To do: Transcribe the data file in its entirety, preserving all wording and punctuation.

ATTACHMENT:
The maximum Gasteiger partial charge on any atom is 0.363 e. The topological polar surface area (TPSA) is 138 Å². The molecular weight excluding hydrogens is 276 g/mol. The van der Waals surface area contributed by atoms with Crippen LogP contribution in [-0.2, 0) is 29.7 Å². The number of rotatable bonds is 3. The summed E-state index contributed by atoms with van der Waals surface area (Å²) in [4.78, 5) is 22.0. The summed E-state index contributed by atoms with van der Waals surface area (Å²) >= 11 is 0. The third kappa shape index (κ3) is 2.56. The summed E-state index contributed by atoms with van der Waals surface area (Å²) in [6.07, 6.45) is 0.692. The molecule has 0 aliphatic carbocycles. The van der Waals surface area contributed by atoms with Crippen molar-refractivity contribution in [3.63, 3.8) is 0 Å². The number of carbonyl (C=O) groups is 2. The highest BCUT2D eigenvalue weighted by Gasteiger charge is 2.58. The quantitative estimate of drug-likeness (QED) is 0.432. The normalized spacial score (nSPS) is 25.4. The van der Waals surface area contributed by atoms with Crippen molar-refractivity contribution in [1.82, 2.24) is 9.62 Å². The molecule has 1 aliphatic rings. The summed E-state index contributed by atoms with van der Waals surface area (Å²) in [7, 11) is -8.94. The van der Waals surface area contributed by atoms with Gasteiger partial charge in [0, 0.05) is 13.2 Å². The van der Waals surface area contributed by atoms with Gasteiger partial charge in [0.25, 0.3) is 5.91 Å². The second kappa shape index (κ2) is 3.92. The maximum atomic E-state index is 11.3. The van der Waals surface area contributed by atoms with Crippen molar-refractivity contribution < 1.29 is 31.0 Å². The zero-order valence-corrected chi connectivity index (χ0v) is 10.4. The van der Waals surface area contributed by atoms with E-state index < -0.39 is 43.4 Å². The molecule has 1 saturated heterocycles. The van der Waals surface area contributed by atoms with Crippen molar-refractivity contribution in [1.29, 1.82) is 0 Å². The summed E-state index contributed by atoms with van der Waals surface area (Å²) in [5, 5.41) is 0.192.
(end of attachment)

The maximum Gasteiger partial charge on any atom is 0.363 e. The topological polar surface area (TPSA) is 138 Å². The molecular weight excluding hydrogens is 276 g/mol. The van der Waals surface area contributed by atoms with Crippen LogP contribution in [-0.2, 0) is 29.7 Å². The number of rotatable bonds is 3. The summed E-state index contributed by atoms with van der Waals surface area (Å²) in [4.78, 5) is 22.0. The summed E-state index contributed by atoms with van der Waals surface area (Å²) >= 11 is 0. The third kappa shape index (κ3) is 2.56. The summed E-state index contributed by atoms with van der Waals surface area (Å²) in [6.07, 6.45) is 0.692. The molecule has 0 aliphatic carbocycles. The van der Waals surface area contributed by atoms with Crippen molar-refractivity contribution in [3.63, 3.8) is 0 Å². The number of carbonyl (C=O) groups is 2. The highest BCUT2D eigenvalue weighted by Gasteiger charge is 2.58. The quantitative estimate of drug-likeness (QED) is 0.432. The normalized spacial score (nSPS) is 25.4. The van der Waals surface area contributed by atoms with Crippen molar-refractivity contribution in [1.82, 2.24) is 9.62 Å². The molecule has 1 aliphatic rings. The summed E-state index contributed by atoms with van der Waals surface area (Å²) in [7, 11) is -8.94. The van der Waals surface area contributed by atoms with Gasteiger partial charge in [0, 0.05) is 13.2 Å². The van der Waals surface area contributed by atoms with Gasteiger partial charge in [0.25, 0.3) is 5.91 Å². The second kappa shape index (κ2) is 3.92. The maximum atomic E-state index is 11.3. The van der Waals surface area contributed by atoms with Crippen molar-refractivity contribution < 1.29 is 31.0 Å². The zero-order valence-corrected chi connectivity index (χ0v) is 10.4. The van der Waals surface area contributed by atoms with E-state index < -0.39 is 43.4 Å². The molecule has 1 saturated heterocycles. The van der Waals surface area contributed by atoms with Crippen molar-refractivity contribution in [1.29, 1.82) is 0 Å². The summed E-state index contributed by atoms with van der Waals surface area (Å²) in [5, 5.41) is 0.192.